> 					d.phone = value;
> 				},
> 				"age": delegate(string key, string value) {
> 					d.age = to!int(value);
> 				},
> 				...	// whole bunch of other stuff to
> 					// parse different attributes
> 			];
> 			attrDg errordg = delegate(string key, string value) {
> 				throw Exception("Invalid attribute '%s'"
> 					.format(key));
> 			};
>
> 			// This is pure awesomeness:
> 			dgs.get(key.idup, errordg)(key.idup, value.idup);
> 		}
> 		// ... do something with Data
> 	}
>
> Basically, I use std.regex to extract keywords from the input, then use
> an AA to map keywords to code that implement said keyword.  That AA of
> delegates is just pure awesomeness. AA.get's default value parameter
> lets you process keywords and handle errors with a single AA lookup.  I
> mean, this is even better than Perl for this kind of text-processing
> code!
>
> The only complaint is that I couldn't write auto[string] dgs and have
> the compiler auto-infer the delegate type. :-) Additionally, I wasn't
> sure if I could omit the "delegate(string,string)" after each keyword;
> if that's actually allowed, then this would make D totally pwn Perl!!

A shorter variant:
---
void delegate(string, string)[string] dgs = [
	"name" : (key, value) { d.name = value; },
	"phone": (key, value) { d.phone = value; },
	"age"  : (key, value) { d.age = to!int(value); },
	...	// whole bunch of other stuff to
		// parse different attributes
];

// `delegate` is needed because otherwise `errordg` will be inferred
// as a `function`, not `delegate` and `dgs.get` will fail
auto errordg = delegate(string key, string value) {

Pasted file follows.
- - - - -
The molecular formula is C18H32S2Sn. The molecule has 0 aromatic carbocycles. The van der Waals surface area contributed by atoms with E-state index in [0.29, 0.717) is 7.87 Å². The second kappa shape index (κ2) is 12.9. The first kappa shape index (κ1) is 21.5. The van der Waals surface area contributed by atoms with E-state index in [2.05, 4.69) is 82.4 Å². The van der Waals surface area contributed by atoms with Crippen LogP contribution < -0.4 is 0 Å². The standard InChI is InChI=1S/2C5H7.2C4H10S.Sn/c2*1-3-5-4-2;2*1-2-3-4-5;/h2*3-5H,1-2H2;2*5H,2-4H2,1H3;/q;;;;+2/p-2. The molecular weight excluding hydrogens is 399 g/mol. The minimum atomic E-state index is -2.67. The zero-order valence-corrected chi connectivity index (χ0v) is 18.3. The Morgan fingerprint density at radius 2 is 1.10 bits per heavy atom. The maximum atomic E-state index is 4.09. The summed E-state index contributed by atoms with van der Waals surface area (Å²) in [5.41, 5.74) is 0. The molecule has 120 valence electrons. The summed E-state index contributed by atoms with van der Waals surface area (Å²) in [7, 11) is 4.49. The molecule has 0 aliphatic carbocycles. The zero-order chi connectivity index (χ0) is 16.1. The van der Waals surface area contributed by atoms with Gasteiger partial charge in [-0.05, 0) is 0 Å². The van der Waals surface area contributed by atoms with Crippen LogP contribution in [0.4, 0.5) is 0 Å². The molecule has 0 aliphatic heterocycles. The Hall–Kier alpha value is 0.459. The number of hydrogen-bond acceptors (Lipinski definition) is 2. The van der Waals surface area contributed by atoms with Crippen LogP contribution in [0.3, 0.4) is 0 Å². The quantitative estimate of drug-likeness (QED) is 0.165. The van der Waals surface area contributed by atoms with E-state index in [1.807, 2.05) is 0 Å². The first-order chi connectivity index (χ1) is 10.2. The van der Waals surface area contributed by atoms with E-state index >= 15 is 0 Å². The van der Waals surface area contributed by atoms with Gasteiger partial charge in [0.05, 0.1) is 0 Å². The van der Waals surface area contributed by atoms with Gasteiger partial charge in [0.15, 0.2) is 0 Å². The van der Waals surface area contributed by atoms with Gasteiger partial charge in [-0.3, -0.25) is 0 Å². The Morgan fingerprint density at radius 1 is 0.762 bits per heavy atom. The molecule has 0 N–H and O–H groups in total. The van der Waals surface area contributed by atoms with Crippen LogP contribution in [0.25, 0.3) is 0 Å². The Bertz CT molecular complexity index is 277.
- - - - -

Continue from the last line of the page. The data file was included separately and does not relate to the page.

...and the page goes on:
throw new Exception("Invalid attribute '%s'"
		.format(key));
};
---

>
> (I left out some stuff that makes this code even more of a joy to write:
> using nested try/catch blocks, I can throw exceptions from deep-down
> parsing code and have the loop that loops over input lines automatically
> prefix error messages with the filename/line number where the error
> occurred. This way, even errors thrown by to!int() will be formatted
> nicely. With Perl, this gets extremely messy due to its pathological use
> of $. for line numbers which can get overwritten in unexpected places if
> you're processing more than one file at a time.)
>
> Did I mention I'm totally in love with D?? Seriously. It can handle
> system-level code and "high-level" text-processing code with total
> impunity. What's there not to like?!
>
>
> T
>


-- 
Денис В. Шеломовский
Denis V. Shelomovskij
April 20, 2012
Denis Shelomovskij wrote:
> A shorter variant:
> ---
> void delegate(string, string)[string] dgs = [
> 	"name" : (key, value) { d.name = value; },